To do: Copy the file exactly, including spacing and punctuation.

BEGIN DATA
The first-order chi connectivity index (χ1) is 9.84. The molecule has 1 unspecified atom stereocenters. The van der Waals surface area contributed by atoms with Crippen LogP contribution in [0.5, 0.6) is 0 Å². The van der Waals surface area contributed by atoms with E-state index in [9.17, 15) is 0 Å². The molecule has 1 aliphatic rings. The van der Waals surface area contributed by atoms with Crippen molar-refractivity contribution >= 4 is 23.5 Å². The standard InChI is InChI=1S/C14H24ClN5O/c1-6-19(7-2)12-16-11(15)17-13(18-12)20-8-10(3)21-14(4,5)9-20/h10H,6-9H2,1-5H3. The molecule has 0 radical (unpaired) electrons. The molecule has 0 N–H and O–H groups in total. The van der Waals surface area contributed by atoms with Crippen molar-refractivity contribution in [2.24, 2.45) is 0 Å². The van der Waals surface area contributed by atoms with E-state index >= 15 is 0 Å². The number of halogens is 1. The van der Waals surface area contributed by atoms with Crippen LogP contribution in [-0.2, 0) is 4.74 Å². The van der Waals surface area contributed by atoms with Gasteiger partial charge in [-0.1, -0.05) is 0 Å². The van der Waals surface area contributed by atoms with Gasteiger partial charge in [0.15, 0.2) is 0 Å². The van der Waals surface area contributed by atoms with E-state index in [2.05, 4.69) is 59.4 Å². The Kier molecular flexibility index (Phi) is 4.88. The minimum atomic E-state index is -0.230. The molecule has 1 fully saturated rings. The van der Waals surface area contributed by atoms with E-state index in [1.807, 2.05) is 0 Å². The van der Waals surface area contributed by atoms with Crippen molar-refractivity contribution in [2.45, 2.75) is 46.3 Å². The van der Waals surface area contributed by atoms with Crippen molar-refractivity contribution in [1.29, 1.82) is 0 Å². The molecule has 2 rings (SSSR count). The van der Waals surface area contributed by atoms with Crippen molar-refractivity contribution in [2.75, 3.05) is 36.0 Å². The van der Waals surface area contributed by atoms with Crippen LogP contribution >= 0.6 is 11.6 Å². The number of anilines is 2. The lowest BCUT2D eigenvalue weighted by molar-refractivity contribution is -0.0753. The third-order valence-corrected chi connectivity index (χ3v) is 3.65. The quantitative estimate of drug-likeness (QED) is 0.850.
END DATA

The first-order chi connectivity index (χ1) is 9.84. The molecule has 1 unspecified atom stereocenters. The van der Waals surface area contributed by atoms with Crippen LogP contribution in [0.5, 0.6) is 0 Å². The van der Waals surface area contributed by atoms with E-state index in [9.17, 15) is 0 Å². The molecule has 1 aliphatic rings. The van der Waals surface area contributed by atoms with Crippen molar-refractivity contribution >= 4 is 23.5 Å². The standard InChI is InChI=1S/C14H24ClN5O/c1-6-19(7-2)12-16-11(15)17-13(18-12)20-8-10(3)21-14(4,5)9-20/h10H,6-9H2,1-5H3. The molecule has 0 radical (unpaired) electrons. The molecule has 0 N–H and O–H groups in total. The van der Waals surface area contributed by atoms with Crippen molar-refractivity contribution in [2.24, 2.45) is 0 Å². The van der Waals surface area contributed by atoms with E-state index >= 15 is 0 Å². The number of halogens is 1. The van der Waals surface area contributed by atoms with Crippen LogP contribution in [-0.2, 0) is 4.74 Å². The van der Waals surface area contributed by atoms with Gasteiger partial charge in [-0.1, -0.05) is 0 Å². The van der Waals surface area contributed by atoms with Gasteiger partial charge in [0.15, 0.2) is 0 Å². The van der Waals surface area contributed by atoms with E-state index in [2.05, 4.69) is 59.4 Å². The Kier molecular flexibility index (Phi) is 4.88. The minimum atomic E-state index is -0.230. The molecule has 1 fully saturated rings. The van der Waals surface area contributed by atoms with E-state index in [1.807, 2.05) is 0 Å². The van der Waals surface area contributed by atoms with Crippen molar-refractivity contribution in [2.45, 2.75) is 46.3 Å². The van der Waals surface area contributed by atoms with Crippen molar-refractivity contribution in [1.29, 1.82) is 0 Å². The molecule has 2 rings (SSSR count). The van der Waals surface area contributed by atoms with Crippen molar-refractivity contribution in [2.75, 3.05) is 36.0 Å². The van der Waals surface area contributed by atoms with Crippen LogP contribution >= 0.6 is 11.6 Å². The number of anilines is 2. The lowest BCUT2D eigenvalue weighted by molar-refractivity contribution is -0.0753. The third-order valence-corrected chi connectivity index (χ3v) is 3.65. The quantitative estimate of drug-likeness (QED) is 0.850.